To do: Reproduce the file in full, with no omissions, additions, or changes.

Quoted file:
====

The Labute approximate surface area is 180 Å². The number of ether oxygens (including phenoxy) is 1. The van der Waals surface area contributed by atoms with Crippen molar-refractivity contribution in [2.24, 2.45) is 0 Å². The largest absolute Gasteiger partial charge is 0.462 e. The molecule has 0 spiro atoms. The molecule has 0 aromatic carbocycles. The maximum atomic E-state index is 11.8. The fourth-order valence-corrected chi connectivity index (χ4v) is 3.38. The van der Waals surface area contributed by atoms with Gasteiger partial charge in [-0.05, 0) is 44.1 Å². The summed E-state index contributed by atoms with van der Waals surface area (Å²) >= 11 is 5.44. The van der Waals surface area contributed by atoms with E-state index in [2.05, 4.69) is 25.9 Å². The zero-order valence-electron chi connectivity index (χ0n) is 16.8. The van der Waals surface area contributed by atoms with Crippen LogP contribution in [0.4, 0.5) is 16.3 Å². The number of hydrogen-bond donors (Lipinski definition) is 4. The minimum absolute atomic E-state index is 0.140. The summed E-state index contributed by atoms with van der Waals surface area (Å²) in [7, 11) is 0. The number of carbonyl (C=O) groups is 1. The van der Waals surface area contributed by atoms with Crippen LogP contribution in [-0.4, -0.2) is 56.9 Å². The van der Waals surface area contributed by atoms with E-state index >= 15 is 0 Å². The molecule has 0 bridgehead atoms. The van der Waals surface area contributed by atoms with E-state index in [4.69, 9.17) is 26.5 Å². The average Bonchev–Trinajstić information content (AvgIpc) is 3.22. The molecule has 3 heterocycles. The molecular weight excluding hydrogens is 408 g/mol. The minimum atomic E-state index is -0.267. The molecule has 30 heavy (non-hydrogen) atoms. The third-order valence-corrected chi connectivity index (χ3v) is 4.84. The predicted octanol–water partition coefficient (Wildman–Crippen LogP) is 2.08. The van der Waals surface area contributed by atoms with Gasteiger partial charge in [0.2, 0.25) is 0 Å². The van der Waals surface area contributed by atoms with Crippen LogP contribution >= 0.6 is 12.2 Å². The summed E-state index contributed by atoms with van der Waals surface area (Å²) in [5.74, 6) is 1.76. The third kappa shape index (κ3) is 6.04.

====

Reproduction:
The Labute approximate surface area is 180 Å². The number of ether oxygens (including phenoxy) is 1. The van der Waals surface area contributed by atoms with Crippen molar-refractivity contribution in [2.24, 2.45) is 0 Å². The largest absolute Gasteiger partial charge is 0.462 e. The molecule has 0 spiro atoms. The molecule has 0 aromatic carbocycles. The maximum atomic E-state index is 11.8. The fourth-order valence-corrected chi connectivity index (χ4v) is 3.38. The van der Waals surface area contributed by atoms with Gasteiger partial charge in [-0.05, 0) is 44.1 Å². The summed E-state index contributed by atoms with van der Waals surface area (Å²) >= 11 is 5.44. The van der Waals surface area contributed by atoms with E-state index in [2.05, 4.69) is 25.9 Å². The zero-order valence-electron chi connectivity index (χ0n) is 16.8. The van der Waals surface area contributed by atoms with Crippen LogP contribution in [0.4, 0.5) is 16.3 Å². The number of hydrogen-bond donors (Lipinski definition) is 4. The minimum absolute atomic E-state index is 0.140. The summed E-state index contributed by atoms with van der Waals surface area (Å²) in [7, 11) is 0. The number of carbonyl (C=O) groups is 1. The van der Waals surface area contributed by atoms with Crippen LogP contribution in [-0.4, -0.2) is 56.9 Å². The van der Waals surface area contributed by atoms with E-state index >= 15 is 0 Å². The molecule has 0 bridgehead atoms. The van der Waals surface area contributed by atoms with E-state index in [4.69, 9.17) is 26.5 Å². The average Bonchev–Trinajstić information content (AvgIpc) is 3.22. The molecule has 3 heterocycles. The molecular weight excluding hydrogens is 408 g/mol. The minimum atomic E-state index is -0.267. The molecule has 30 heavy (non-hydrogen) atoms. The third-order valence-corrected chi connectivity index (χ3v) is 4.84. The predicted octanol–water partition coefficient (Wildman–Crippen LogP) is 2.08. The van der Waals surface area contributed by atoms with Gasteiger partial charge in [0.2, 0.25) is 0 Å². The van der Waals surface area contributed by atoms with Crippen LogP contribution >= 0.6 is 12.2 Å². The summed E-state index contributed by atoms with van der Waals surface area (Å²) in [5.74, 6) is 1.76. The third kappa shape index (κ3) is 6.04.